Disability Rights in the United States vs. Cameroon

July 21st, 2015 by | Tags: , | No Comments »

Americans with Disability Act went into effect exactly 25 years ago, on July 26, 1990. In honor of ADA’s 25th birthday, I would like to share the differences in disability rights between my home country, United States, and Cameroon. It’s important to note that while the United States was the first country in the world to enact disability laws, the United States continue to be one of the fewest countries in the world to have laws that protect persons with disability and enforce the laws. As Cameroonians with disability will tell me on regular basis, the United States is a model for other countries on how to provide persons with disability with equal access.  While Cameroon does have disability laws, which was enacted in 2010, they exist only on paper.  They are not enforced.


In the United States, everywhere we go, there are many visual aids giving us awareness that persons with disability do exist and they deserve live a fulfilling life.  At every parking lot, there is always at least one or a few handicap signs informing the population that those parking spaces are reserved for people with mobility disability or any kind of disability that prevent them from walking long distance.  Many doors to the stores and public buildings open automatically when it detects a person is by the door so that people who use the wheelchair or crutches do not have to struggle to open the door.  The public bathrooms have at least one stall that is big enough to fit a wheelchair.  The same big stalls for wheelchair users also have bars to help wheelchair users get in and out of the wheelchair safely.  It’s also for elders with weaker legs to help them stand up without falling down.  Many buildings have strobe lights so that deaf people can know that the fire alarm is going off as many can’t hear the sirens.  Buildings that have stairs also have a ramp so that those with mobility disability can access the buildings.  All buildings that have more than one floor have at least one elevator so that people with mobility disability can access to other floors.  Many theaters will have signs stating that they have headphones for hard of hearing so that they can hear the movie or play clearly.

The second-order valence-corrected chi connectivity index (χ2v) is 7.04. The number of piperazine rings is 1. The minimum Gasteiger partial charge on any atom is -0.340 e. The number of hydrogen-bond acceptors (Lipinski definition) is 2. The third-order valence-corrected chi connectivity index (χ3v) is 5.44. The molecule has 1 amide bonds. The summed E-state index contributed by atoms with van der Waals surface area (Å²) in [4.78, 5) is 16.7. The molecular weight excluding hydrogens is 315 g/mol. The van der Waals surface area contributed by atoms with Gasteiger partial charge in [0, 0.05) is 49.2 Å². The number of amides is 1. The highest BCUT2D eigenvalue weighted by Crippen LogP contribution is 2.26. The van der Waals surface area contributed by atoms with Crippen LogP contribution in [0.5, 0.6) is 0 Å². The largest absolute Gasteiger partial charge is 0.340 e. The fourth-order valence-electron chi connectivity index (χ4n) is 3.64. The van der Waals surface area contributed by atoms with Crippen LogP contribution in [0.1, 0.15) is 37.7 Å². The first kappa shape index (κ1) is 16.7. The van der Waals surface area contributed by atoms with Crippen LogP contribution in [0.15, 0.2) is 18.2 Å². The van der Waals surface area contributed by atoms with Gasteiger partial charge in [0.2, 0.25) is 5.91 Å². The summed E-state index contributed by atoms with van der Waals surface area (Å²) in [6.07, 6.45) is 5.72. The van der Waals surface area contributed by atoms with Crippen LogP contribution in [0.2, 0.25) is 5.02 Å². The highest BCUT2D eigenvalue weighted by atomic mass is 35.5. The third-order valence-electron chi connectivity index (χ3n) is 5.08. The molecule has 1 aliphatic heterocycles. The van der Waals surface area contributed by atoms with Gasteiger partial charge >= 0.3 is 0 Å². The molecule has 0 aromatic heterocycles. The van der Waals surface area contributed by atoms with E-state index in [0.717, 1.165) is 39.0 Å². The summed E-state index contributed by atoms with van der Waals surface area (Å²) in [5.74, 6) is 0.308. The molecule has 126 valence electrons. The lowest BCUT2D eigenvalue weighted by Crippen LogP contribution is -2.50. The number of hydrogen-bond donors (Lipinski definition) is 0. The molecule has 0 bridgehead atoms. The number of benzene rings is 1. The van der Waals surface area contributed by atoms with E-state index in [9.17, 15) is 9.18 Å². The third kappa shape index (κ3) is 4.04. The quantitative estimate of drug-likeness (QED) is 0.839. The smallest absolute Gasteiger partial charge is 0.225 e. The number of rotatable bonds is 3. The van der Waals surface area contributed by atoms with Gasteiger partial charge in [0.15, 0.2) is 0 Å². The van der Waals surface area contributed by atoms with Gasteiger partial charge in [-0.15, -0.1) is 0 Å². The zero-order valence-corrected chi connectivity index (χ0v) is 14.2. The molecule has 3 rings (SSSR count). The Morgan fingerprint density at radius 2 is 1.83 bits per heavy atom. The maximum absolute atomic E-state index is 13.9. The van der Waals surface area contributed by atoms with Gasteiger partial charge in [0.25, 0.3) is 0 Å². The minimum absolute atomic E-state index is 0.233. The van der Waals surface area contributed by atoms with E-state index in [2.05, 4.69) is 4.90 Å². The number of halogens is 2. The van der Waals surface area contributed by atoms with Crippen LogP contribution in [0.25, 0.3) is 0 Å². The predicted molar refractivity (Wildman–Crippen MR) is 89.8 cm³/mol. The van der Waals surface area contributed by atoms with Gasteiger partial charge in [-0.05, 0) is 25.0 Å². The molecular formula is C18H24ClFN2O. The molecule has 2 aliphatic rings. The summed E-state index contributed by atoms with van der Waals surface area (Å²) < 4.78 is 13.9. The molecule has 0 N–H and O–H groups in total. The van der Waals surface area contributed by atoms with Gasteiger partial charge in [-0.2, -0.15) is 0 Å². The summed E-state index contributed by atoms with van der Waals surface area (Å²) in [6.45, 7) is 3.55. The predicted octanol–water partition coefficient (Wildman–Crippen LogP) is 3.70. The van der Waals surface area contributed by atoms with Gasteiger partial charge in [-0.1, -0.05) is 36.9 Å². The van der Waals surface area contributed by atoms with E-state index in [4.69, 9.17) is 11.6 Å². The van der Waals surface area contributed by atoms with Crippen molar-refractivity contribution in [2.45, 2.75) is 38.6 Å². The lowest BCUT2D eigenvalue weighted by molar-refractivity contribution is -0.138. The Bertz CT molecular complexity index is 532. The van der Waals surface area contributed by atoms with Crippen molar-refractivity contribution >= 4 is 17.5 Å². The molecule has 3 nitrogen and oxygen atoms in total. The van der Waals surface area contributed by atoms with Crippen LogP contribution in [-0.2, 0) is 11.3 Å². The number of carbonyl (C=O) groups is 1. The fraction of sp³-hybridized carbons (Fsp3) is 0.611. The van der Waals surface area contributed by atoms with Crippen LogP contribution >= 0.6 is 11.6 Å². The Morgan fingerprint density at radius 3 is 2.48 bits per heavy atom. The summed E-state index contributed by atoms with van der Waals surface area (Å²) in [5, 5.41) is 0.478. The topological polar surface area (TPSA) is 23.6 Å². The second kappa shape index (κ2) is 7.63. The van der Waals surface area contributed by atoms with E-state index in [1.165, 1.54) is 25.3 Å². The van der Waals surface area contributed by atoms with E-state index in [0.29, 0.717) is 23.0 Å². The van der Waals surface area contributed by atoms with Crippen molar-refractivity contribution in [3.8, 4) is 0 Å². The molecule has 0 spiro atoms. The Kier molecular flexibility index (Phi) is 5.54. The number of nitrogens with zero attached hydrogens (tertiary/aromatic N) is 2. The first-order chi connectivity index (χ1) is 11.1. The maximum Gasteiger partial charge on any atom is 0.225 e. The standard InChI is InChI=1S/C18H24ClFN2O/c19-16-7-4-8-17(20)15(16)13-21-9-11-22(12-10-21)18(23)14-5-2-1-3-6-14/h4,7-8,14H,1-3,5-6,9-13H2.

Hilda Bih enters in a building with a help of two men as the building is not wheelchair accessible.

Hilda Bih enters in a building with a help of two men as the building is not wheelchair accessible.

All of these visual aids showing the importance of accessibility for persons with disability are very rare in Cameroon.  Some banks in Bamenda where I am posted have ramps but almost all other places do not have ramps.  I have not spotted one parking lot in Bamenda or Yaounde that has spaces reserved for wheelchair users.  No public bathrooms has a stall big enough to fit a wheelchair or a bar. No buildings has a strobe light.  I don’t think there is even a fire alarm in almost all buildings.  I have not seen one elevator in any buildings with more than one floor except for the Peace Corps Cameroon headquarter in Yaounde.  Because I have not been to a theater in Cameroon as they do not exist anywhere except for probably in Douala, I cannot say if they do provide headphones for hard of hearing or not.

As I have mentioned in the previous blog posts, another major difference is education.  The United States’ ADA ensures that all children with disability have access to education.  Most public schools are equipped with resources to ensure that children with disability can learn along with peers without disability and reach to their fullest potential.  This is not the case in Cameroon.  Almost no regular schools are equipped with resources which is one of the reasons why only 2% of Cameroonians have gone to school.

While 55.8% of persons with disability aged between 16 and 64 years are employed in the United States, most persons with disability in Cameroon do not have a job.  In fact, majority of persons with disability in Cameroon are the poorest of the poor.  ADA ensures that workplaces do not discriminate persons with disability by not refusing to hire them due to stigma.

While Cameroon may be so far behind in providing equal access to persons with disability, there are a number of strong persons with disability who are advocating tirelessly for improved rights.

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